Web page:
” I’ve gotten so much better at embracing that uncertainty, and it’s a really fun and freeing attitude to take.”
After you graduate from Wesleyan, you can go the usual route and become a lawyer or a doctor or a barista or whatever. Alternatively, you can join a nomadic street theater troupe and live out of a bus for four months. For now, Emily Caffery ’10 is choosing the latter. She and four other actors, collectively known as The Vagari Project, have been making their way down the East Coast since September, performing on street corners, in parks, and at farmers’ markets along the way. The troupe will be passing through Wesleyan tomorrow, so if you see a group of strangely-dressed individuals making wild gestures outside Usdan, don’t be alarmed. Or be as alarmed as you want; as Caffery notes, the group never knows what kind of audience it’s going to get.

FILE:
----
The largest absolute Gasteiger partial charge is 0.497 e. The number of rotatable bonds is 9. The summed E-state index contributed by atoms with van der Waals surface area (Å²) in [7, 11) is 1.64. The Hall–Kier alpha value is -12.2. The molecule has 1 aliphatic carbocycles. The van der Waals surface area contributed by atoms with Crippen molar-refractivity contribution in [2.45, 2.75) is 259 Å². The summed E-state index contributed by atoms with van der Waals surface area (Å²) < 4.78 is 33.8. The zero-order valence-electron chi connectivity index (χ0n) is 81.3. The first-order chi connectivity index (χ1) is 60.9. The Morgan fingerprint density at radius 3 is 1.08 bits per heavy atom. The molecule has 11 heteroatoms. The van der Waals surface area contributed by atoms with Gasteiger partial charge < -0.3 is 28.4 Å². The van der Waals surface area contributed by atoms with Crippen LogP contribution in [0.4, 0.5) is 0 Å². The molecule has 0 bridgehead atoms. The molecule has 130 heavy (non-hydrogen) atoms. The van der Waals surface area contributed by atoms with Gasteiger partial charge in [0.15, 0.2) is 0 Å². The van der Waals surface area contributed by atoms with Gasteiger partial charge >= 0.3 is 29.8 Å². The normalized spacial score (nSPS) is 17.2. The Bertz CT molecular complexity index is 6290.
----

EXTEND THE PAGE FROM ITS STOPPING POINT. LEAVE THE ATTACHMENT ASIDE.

The Vagari Project is the brainchild of Hampshire theater student Forrest Hejkal, who writes in his mission statement that he hopes to experiment with breaking the conventional performer-audience model of theater. The performances are “short comedies mainly in the style of commedia dell’arte, the tradition of street performers of the Italian and French Renaissance (think masks, outlandish characters, and slapstick humor).”
I didn’t get a chance to talk with Caffery in person, but she happily answered my questions by email about what it’s been like on the road (specifically in this awesome bus), her theater experience at Wesleyan, and how she got involved with the project. Read more after the jump.